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 By Tom Adams

Aaron Ramsey best suited in central role for Arsenal

It is not unusual for Steven Gerrard and Frank Lampard to strike a discordant note. England spent a decade waiting in vain for them to click as a central midfield partnership so perhaps it is no surprise that, on the subject of Aaron Ramsey this past week and a half, their opinions have jarred.

Ramsey's performances since assuming a central role for Arsenal in the wake of Santi Cazorla's long-term injury have engaged the brains of two of the greatest Premier League midfielders. Last week, speaking ahead of Arsenal's 3-0 Champions League win over Olympiakos, Steven Gerrard first championed Ramsey as the best midfielder in the top flight when it comes to attack. It was quite an endorsement from a man who scored 120 Premier League goals from midfield for Liverpool -- seven more than Ian Wright.

Explaining on BT Sport why Ramsey's best position was not on the right of midfield, where he has been stationed for most of the season, Gerrard said: "For me, when he's in that form he's the best attacking midfielder in the Premier League. So you've got to play your best players where they want to be and I'm sure he'll want to be in the middle." Ramsey enthusiastically circulated this analysis.

Lampard, though, was more circumspect about Ramsey's suitability for a central role. Even after Ramsey scored in the 2-0 win over Aston Villa at the weekend, Lampard tempered Gerrard's praise with a more sober appraisal of the Welshman.

"Ramsey has to change his game and think about the defensive side of his game," Lampard said on Sky Sports' Monday Night Football. "With [Mesut] Ozil playing so well he knows he's not going to get that No. 10 role, so he'll have to drop deeper.

"At the moment he doesn't yet have the ability to play in the midfield two. I love him as a player, very bright and very clever but you can see by the way he's running back he doesn't really want to do it.

"Ramsey has to see that Ozil is the No. 10 and drop back in. It's alright playing like he does when you're playing the lesser teams, but when you're playing top teams you need to be more secure."

Ramsey has scored two goals and claimed two assists in the three games since Cazorla vacated his role, so Lampard's suggestion that he "doesn't yet have the ability" to perform as one of two deeper midfielders is a bold one. Furthermore, Ramsey's goal against Aston Villa was a brilliant demonstration of his all-round ability as he won the ball for his team in midfield with a sliding tackle and then sprinted into the box to finish off a flowing move constructed by Theo Walcott and Ozil.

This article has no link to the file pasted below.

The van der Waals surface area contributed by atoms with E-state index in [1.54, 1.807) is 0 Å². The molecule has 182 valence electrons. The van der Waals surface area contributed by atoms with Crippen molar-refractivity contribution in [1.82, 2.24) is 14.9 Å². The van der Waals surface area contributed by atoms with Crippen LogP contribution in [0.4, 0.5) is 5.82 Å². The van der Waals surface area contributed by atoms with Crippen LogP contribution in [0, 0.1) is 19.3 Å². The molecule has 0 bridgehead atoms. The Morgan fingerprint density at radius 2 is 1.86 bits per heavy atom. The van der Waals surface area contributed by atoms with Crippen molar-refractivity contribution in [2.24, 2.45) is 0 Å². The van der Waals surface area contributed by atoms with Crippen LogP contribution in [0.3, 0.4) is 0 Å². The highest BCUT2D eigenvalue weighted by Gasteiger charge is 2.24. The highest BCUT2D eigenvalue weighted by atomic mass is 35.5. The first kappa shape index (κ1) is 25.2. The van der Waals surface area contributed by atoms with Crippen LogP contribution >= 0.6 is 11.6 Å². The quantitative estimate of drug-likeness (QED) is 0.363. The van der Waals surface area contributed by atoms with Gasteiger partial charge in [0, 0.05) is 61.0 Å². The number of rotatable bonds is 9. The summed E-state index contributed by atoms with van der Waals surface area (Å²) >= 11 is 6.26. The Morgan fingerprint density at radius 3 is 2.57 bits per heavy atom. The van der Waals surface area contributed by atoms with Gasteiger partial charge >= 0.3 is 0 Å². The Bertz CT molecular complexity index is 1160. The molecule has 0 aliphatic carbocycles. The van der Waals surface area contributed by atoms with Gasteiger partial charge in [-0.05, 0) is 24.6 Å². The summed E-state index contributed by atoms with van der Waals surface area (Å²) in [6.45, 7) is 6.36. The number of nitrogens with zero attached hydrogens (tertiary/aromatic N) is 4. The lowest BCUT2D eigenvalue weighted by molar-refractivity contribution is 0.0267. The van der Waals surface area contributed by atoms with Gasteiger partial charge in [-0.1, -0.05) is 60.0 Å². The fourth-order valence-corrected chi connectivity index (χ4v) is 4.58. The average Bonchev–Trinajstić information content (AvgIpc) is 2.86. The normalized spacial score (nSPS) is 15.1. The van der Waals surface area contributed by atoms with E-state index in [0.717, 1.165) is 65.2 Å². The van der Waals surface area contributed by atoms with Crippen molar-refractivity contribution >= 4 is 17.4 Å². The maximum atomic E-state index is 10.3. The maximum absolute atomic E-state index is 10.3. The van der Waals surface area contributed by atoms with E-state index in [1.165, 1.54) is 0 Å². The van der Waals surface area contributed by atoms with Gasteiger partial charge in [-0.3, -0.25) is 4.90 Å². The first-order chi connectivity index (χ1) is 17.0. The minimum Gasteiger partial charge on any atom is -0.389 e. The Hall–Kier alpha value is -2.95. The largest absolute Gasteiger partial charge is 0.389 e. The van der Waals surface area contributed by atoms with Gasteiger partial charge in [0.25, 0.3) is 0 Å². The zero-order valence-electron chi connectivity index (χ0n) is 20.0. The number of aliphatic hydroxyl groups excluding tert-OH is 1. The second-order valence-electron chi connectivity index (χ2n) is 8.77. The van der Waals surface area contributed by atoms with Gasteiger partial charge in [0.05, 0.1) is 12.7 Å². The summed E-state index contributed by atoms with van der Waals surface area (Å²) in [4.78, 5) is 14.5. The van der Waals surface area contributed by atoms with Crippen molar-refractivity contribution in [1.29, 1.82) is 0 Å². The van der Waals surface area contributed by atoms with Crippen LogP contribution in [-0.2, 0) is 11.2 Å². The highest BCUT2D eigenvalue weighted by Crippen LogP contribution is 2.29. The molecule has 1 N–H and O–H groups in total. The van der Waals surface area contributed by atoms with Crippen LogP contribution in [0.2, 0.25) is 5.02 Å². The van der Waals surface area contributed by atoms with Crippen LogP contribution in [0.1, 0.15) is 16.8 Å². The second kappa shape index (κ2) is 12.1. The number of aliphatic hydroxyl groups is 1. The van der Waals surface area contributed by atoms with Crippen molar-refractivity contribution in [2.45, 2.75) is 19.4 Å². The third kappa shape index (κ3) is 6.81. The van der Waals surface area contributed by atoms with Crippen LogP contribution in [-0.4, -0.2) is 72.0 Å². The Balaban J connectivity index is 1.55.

It seemed to confirm Gerrard's stance, and there is no question that having Ramsey in a central position makes Arsenal more dynamic in terms of the blood and thunder elements which English football has long desired. The question is whether, in doing so, some element of control is sacrificed as a result.

This is where Lampard's rather more considered critique comes in. Cazorla is a player who recycles possession diligently and feeds the forward line intelligently, particularly when keeping the supply line to Ozil open. Though it is not his natural game, he has reconfigured his approach to become a disciplined presence in midfield. Ramsey is rather more excitable, and there have been moments in the past few games when his desire to contribute in the final third has left Arsenal vulnerable to quick breaks.

Aaron Ramsey has hit the ground running since being moved to a central role, scoring two goals and registering two assists in just three games.
Aaron Ramsey has hit the ground running since being moved to a central role, scoring two goals and registering two assists in just three games.

They have not been punished yet, but as Lampard suggests this could yet be a factor against better teams. Cazorla is a more steadying influence on the midfield. He calms things down and gives Arsenal time to breathe. Where Lampard is wrong, however, is in his insistence that Ramsey isn't yet able to play in the manner required of a disciplined central midfielder. In fact he already has.

When Ramsey first truly flourished after finally overcoming his serious leg break, in the last few months of the 2012-13 season, it was in a deep role. Suddenly a player seen as a bit of a waif was intercepting deftly and regularly and smacking into tackles. It was the making of Ramsey.

But his quite unexpected goalscoring heroics the following season, when he scored 16 goals in 34 appearances, cast Ramsey in a new light. It changed the perceptions of him as a player and most likely his own too. You can understand the yearning to influence matters in the final third after enjoying such a return in front of goal. With Cazorla absent, Ramsey has undoubtedly seized on his chance to drive at the penalty area from deep once more.

And yet, the partnership of Cazorla and Francis Coquelin was vital in establishing Arsenal as a renewed Premier League force and the team which has collected the most points in 2015. Now that the Cazorla-Coquelin partnership has been dismantled by injury, it is up to Ramsey to establish the right balance in central midfield, contributing in attack and protecting the defence when required too.

It is his best position and Gerrard is right that Ramsey is one of the very best when breaking through the lines and attacking from deep. He has proved as much in the past three games. But Lampard's gentle warning should not go unheard amid all the acclaim for his recent performances.

Tom is one of ESPN FC's Arsenal bloggers. You can follow him on Twitter @tomEurosport

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